Supporting the

Neuroendocrine Cancer Community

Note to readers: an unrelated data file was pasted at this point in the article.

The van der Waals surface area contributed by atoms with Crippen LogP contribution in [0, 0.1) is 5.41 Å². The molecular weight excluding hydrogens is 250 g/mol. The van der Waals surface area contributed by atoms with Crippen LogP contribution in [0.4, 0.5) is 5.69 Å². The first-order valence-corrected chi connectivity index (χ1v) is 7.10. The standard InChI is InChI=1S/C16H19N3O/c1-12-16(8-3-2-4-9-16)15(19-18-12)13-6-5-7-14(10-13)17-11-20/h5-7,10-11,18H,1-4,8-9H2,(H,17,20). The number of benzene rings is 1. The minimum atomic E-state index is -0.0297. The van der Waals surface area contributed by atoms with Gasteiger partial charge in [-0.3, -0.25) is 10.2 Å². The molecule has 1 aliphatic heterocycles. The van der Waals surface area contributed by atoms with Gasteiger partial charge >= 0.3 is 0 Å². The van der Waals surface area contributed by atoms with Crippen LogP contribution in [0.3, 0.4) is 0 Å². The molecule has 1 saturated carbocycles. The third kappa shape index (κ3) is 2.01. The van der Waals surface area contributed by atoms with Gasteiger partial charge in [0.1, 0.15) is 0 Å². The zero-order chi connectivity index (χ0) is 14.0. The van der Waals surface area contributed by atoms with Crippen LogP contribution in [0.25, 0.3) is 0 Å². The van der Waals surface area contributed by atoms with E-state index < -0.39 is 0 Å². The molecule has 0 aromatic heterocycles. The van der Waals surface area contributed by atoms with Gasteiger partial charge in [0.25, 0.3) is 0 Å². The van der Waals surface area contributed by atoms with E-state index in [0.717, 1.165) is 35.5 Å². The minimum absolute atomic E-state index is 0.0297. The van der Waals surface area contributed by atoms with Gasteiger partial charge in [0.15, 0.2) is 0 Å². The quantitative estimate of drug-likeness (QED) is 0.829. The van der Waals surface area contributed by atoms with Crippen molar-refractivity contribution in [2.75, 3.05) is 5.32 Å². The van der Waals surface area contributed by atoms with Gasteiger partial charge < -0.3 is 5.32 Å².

Hello friends. My name is Graham Shankarji Hunt, I’m 73 years old and in retirement, I am a singer/songwriter by trade. I’ve been lucky with my health so far and have only had one stint in hospital in my adult life, which was for renal colic in 2015. This is my story of the last 4 months – I hope it’s not too long, detailed and graphic.On the Thursday 7th April this year I woke up with a slight feeling of discomfort in my abdomen. I didn’t really think anything of it – just a minor belly ache. The following day it was slightly worse and on the Saturday morning I vomited just after passing a motion. However, during the rest of the day I felt fine so again, I passed it off as an upset tummy. But by the following Tuesday the pain was more intense – short-lived, but followed by more vomiting. So I called my GP, had a triage phone call with a nurse practitioner, who asked me to come in for an examination. She gave my abdomen a physical examination but said she could find no lumps or bumps. She did a urine test and said my white cell count was slightly raised, which might indicate the presence of an infection. I asked her if she would prescribe an antibiotic for that, but she said there would be no point, because my problem was almost certainly a virus and therefore untreatable with antibiotics. She sent me for a blood test and told me I would just have to suffer it and wait until it passed. Fair enough I thought – it must be norovirus or something – it’ll pass soon.So another week went past during which there was a pattern. When I got up in the morning I would feel fine but then as soon as I passed a motion, within minutes I would be suffering a strong pain high up in my stomach/solar plexus area – the sort of discomfort you feel when you eat a huge meal and are totally bloated, only it was worse. Sometimes I would vomit too but not every time. I would take some painkillers and curl up on the bed until the pain passed, which it usually did in an hour. For the rest of the day and the night I would feel fine, except when it came to eating. As soon as I ate anything, I was again stricken with the bloating pain, so I began to avoid eating – chicken soup and dried toast became my friend! So I had another couple of triage calls from two different nurse practitioners and one of the practise GPs who prescribed me Omeprazole and told me to take Zapain for the pain.By the beginning of May things were not improving and my physical strength was waning rapidly as the lack of proper food took its toll, so I was back in the surgery for another assessment. During this time I also had another couple of blood tests that seemed to be fairly normal. So anyway, she then took the decision to refer me to hospital for an endoscopy. That was booked for the 20th May – I had a meeting with a consultant in the interim who examined me and listened to my story. During this time, I continued with the Omeprazole, which helped a little, but I had to stop taking it a week before the endoscopy. So, I went for the endoscopy on the 20th of May – I had a gastroscopy and colonoscopy at the same time. After the procedure I was informed my stomach and large colon were cancer free – I had one or two small polyps which they took for biopsy, there were one or two diverticulas but nothing of concern and then there was a slight inflammation of my stomach lining – on the report it said, ‘mild gastritis’. I was prescribed Ciprofloxacin antibiotics for this. The consultant said my gut was ‘pretty normal’ for a 73-year-old man.So, I came out of the hospital feeling great, if still a little weak. After flushing my system with industrial strength laxative for the endoscopy, my stomach felt the best it had in a month, and we went home and had a celebration proper meal. On the Sunday I went back to hospital for a CT scan which they said was standard practise after an endoscopy. I suppose if I’m honest, there was always a nagging worry that the CT scan might show up something else, but I put it out of my mind and hoped for the best. So, I felt fine that week as I completed the course of antibiotics on the Wednesday night, and then blow me down if the symptoms didn’t return with a vengeance on the Thursday morning, complete with vomiting. It was the long weekend of the Queen’s Jubilee and the surgery would be closed for four days, so I got another triage call from one of the GPs and here it got a bit confusing. I explained to her that I’d had gastritis and been treated with antibiotics. She said, “Really? It’s not common practise to treat gastritis with antibiotics – Omeprazole is the standard treatment for gastritis and you’re already taking that.” I felt like suggesting she take that up with her colleagues at the hospital, but I kept my counsel. I did manage to convince her to prescribe another course of antibiotics, just in case things got worse over the 4 day break. In the event I didn’t need them because I was back to feeling fine the following day.The next thing that happened was a letter dropped through the door with an appointment to see a Colorectal surgeon. Uh oh, I thought – this is to do with the CT scan. So my wife and I went to see the surgeon and that’s when I got the diagnosis – I had what they described as “a small, slow-growing neuroendocrine tumour in my small intestine – I’m still not 100% sure if it’s ‘in’ or ‘on’ the small intestine. She showed it to me on the scan but it just looked like a blob of grey amongst a whole bunch of grey blobs! She said the good news is that she was pretty sure she could remove it all, along with two tiny suspect areas close to the tumour and a short length of my bowel, but there were some other tests that needed to be done to be certain. So a few days later I had a Tektroyd scan looking for secondaries and also another CT scan and an ECG. I’m thankful and relieved that the Tektroyd showed no secondaries – it had been caught very early.I’m acutely aware that some people reading this will be in way worse shape than me. I feel for anyone dealing with cancer of any sort and it makes me feel something of a fraud, because I have no symptoms apart from some occasional very mild discomfort – I gather some people can live with NEC for many years without knowing. My main anxiety is surviving the operation – it feels strange to know I’ll be walking into hospital feeling perfectly well, knowing I’m going to be out after 5 days feeling lousy. I’m not a particularly physically fit 73 year old and I live in a top floor flat with 4 flights of stairs to climb, so I know it’ll be tough. But mentally I’m feeling so lucky that this has been caught early, almost by accident after treatment for gastritis symptoms. I should also confess that I’m a lifelong smoker – not heavy but a smoker nonetheless – and as any smoker will tell you, one always has an underlying fear of smoking-related cancer. So to find out I have a rare cancer that has nothing to do with smoking is something of an existential irony for me.As I mentioned earlier, I am a singer/songwriter/musician these days, playing occasional gigs around the south of England, recording music videos for my YouTube channel and performing on facebook livestream shows. Some of my musician friends and fans have been asking me for a while why I don’t release some of my songs, so it seemed an opportune moment to do something creative and positive. So to take my mind off the cancer and the forthcoming surgery, I have just released my first album of original songs, which is raising money for Neuroendocrine Cancer UK. I’m selling it as a digital download on Bandcamp and so far it’s raised nearly £600 so I’m really happy about that!So that’s my story. The operation is scheduled for the 4th August, just four months after the first symptoms, so for me the NHS has really come up trumps. It breaks my heart to see such a vital institution struggling with lack of proper funding and hearing the stories of our amazing nurses and medics, who deserve so much more from successive governments. All I can say is that from my experience, they are always there when you really need them. I’m hoping their skill and dedication will result in a positive outcome for me and I hope for all of you.One last observation that may sound familiar to those who have had a cancer diagnosis. I’ve been very open about my diagnosis on social media or to be more precise, Facebook, which is where most of my musical activity and connections take place. When I announced I was releasing the album, I unashamedly used my cancer diagnosis as a fund-raising tool, explaining that all proceeds from the sale of the album would go to NCUK. Friends from all over the world have been very generous with their contributions, but I’ve definitely detected a reticence to address the elephant in the room i.e. cancer. Of course people have been kind and wished me well, but it’s like people can’t bring themselves to mention the word cancer. It seems we still have some way to go to normalise the conversation about cancer and how it’s perceived.